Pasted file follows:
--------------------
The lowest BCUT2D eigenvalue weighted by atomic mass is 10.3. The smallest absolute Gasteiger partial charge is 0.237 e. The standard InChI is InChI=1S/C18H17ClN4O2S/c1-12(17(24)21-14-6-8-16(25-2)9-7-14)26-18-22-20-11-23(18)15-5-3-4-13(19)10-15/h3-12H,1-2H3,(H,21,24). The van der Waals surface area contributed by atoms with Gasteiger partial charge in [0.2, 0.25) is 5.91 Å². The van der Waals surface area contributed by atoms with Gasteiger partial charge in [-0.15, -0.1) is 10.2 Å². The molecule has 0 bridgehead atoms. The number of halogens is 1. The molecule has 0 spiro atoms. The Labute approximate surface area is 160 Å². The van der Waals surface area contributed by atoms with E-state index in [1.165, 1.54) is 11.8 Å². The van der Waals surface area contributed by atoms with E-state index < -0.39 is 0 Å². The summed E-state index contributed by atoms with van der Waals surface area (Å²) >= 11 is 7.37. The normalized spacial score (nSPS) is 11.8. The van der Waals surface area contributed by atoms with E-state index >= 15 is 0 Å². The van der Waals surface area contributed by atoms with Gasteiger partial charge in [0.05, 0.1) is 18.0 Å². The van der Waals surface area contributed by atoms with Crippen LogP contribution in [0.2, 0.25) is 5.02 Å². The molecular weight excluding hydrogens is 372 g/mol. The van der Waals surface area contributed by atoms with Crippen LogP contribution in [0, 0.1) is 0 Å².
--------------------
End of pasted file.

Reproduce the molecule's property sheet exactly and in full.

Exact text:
The lowest BCUT2D eigenvalue weighted by atomic mass is 10.3. The smallest absolute Gasteiger partial charge is 0.237 e. The standard InChI is InChI=1S/C18H17ClN4O2S/c1-12(17(24)21-14-6-8-16(25-2)9-7-14)26-18-22-20-11-23(18)15-5-3-4-13(19)10-15/h3-12H,1-2H3,(H,21,24). The van der Waals surface area contributed by atoms with Gasteiger partial charge in [0.2, 0.25) is 5.91 Å². The van der Waals surface area contributed by atoms with Gasteiger partial charge in [-0.15, -0.1) is 10.2 Å². The molecule has 0 bridgehead atoms. The number of halogens is 1. The molecule has 0 spiro atoms. The Labute approximate surface area is 160 Å². The van der Waals surface area contributed by atoms with E-state index in [1.165, 1.54) is 11.8 Å². The van der Waals surface area contributed by atoms with E-state index < -0.39 is 0 Å². The summed E-state index contributed by atoms with van der Waals surface area (Å²) >= 11 is 7.37. The normalized spacial score (nSPS) is 11.8. The van der Waals surface area contributed by atoms with E-state index >= 15 is 0 Å². The van der Waals surface area contributed by atoms with Gasteiger partial charge in [0.05, 0.1) is 18.0 Å². The van der Waals surface area contributed by atoms with Crippen LogP contribution in [0.2, 0.25) is 5.02 Å². The molecular weight excluding hydrogens is 372 g/mol. The van der Waals surface area contributed by atoms with Crippen LogP contribution in [0, 0.1) is 0 Å².